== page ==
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NPR Story
2:30 pm
Mon June 29, 2015

High Stakes Financial News: From Greece To China

A Chinese stock investor monitors share prices at a securities firm in Fuyang, in China's Anhui province on June 19, 2015. Shanghai shares plunged 6.42 percent on June 19, ending a torrid week as the benchmark index was hit by tight liquidity and profit-taking after a powerful surge over the past year. (STR/AFP/Getty Images)

There are a number of dramatic economic stories in the news today. In Greece, banks and markets are closed, as the country edges towards a default and or exit from the eurozone.

Meanwhile, Puerto Rico’s governor now says that the commonwealth cannot pay its $72 billion in debts. And in China, stocks have tumbled into a bear market, despite a move by the central bank there to cut interest rates to a record low.

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NPR Story
2:30 pm
Mon June 29, 2015

Smart Meters: An Experiment In Power Grid Innovation

John Phelan with Fort Collins Utilities inspects the smart meter at his home. (Dan Boyce)

Our electricity system is changing rapidly around us. New sources of renewable power are meeting technologies that can crunch unprecedented amounts of data. It’s all leading to a major shakeup for how utilities do business. Dan Boyce from Here & Now’s contributor Inside Energy takes us to Fort Collins, Colorado, for a peek into our utility’s possible future.

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NPR Story
2:30 pm
Mon June 29, 2015

How Historic Was Last Week? A Historian Puts It In Context.

President Barack Obama sings "Amazing Grace" as he delivers the eulogy for South Carolina state senator and Rev. Clementa Pinckney during Pinckney's funeral service June 26, 2015 in Charleston, South Carolina. (Joe Raedle/Getty Images)

President Obama won a series of huge victories in the Supreme Court last week, including health care and same sex marriage. And officials in South Carolina called for the removal of the Confederate flag from the state capitol grounds after nine African Americans were gunned down in a Charleston church. Here & Now’s Robin Young asks historian Julian Zelizer to put the week into historical context.

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NPR Story
2:11 pm
Fri June 26, 2015

Obama Delivers Rousing Eulogy For Rev. Pinckney

U.S. President Barack Obama delivers the eulogy for South Carolina state senator and Rev. Clementa Pinckney during Pinckney's funeral service June 26, 2015 in Charleston, South Carolina. Suspected shooter Dylann Roof, 21, is accused of killing nine people on June 17th during a prayer meeting in the church, which is one of the nation's oldest black churches in Charleston. (Win McNamee/Getty Images)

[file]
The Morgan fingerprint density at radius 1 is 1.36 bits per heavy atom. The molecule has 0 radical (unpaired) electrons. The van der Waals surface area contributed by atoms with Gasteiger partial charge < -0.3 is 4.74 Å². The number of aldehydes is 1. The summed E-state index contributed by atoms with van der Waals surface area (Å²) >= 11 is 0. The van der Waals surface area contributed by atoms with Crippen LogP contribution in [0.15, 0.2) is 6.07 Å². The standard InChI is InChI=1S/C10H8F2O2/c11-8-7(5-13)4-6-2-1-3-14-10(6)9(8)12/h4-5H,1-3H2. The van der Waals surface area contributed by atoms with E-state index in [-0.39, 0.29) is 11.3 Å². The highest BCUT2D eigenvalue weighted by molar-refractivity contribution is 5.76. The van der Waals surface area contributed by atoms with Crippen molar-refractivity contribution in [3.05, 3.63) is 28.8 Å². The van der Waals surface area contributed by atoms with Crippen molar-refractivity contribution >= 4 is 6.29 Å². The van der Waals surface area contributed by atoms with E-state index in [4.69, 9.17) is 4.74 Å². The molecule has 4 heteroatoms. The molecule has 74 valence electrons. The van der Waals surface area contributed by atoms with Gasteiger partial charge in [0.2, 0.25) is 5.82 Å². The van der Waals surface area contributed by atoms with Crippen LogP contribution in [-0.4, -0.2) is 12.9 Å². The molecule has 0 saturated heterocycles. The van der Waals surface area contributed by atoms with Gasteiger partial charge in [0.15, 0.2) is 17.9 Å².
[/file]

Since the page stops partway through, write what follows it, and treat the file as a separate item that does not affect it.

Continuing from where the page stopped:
President Barack Obama has delivered a rousing eulogy for Rev. Clementa Pinckney, who was among nine who were slain at an African-American church in South Carolina last week.

“The nation shares in your grief,” Obama said Friday at the funeral for Pinckney, 41, who was shot and killed during a Bible study at Emanuel African Methodist Episcopal Church. Eight others also died.

“What a good man,” Obama said. “What an example he set.”

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NPR Story
12:41 pm
Fri June 26, 2015

Kentucky Will Recognize Same-Sex Marriage Starting Today

Fourteen states must lift their bans on same-sex marriage, after the U.S. Supreme Court ruled that same-sex couples have the right to marry anywhere in the United States. One of the states that must lift its ban is Kentucky. Joseph Lord of Here & Now contributing station WFPL in Louisville joins host Jeremy Hobson with details.

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NPR Story
12:41 pm
Fri June 26, 2015

Opponent Of Same-Sex Marriage Reacts To Ruling

James Campbell, a Scottsdale, Ariz., lawyer representing nearly two dozen current and former New Mexico legislators, talks to reporters outside the New Mexico Supreme Court building on Wednesday Oct. 23, 2013 in Santa Fe, N.M. after making arguments in a case that could determine whether gay marriage is legal statewide. Campbell said the legislature, not the court, should decide the issue of same-sex marriage. He is an attorney for a conservative Christian law group called Alliance Defending Freedom. (Barry Massey/AP)

The U.S. Supreme Court has ruled to extend the right to marry to same-sex couples in all 50 states. Among those who oppose the ruling is Jim Campbell, senior counsel for the Alliance Defending Freedom. He speaks with Here & Now’s Robin Young.

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NPR Story
12:41 pm
Fri June 26, 2015

A Conversation With San Antonio's First Black Female Mayor

Ivy Taylor was initially appointed as interim mayor of San Antonio, following Julian Castro's departure to serve in the Obama administration. She won reelection on June 13, 2015. (Facebook)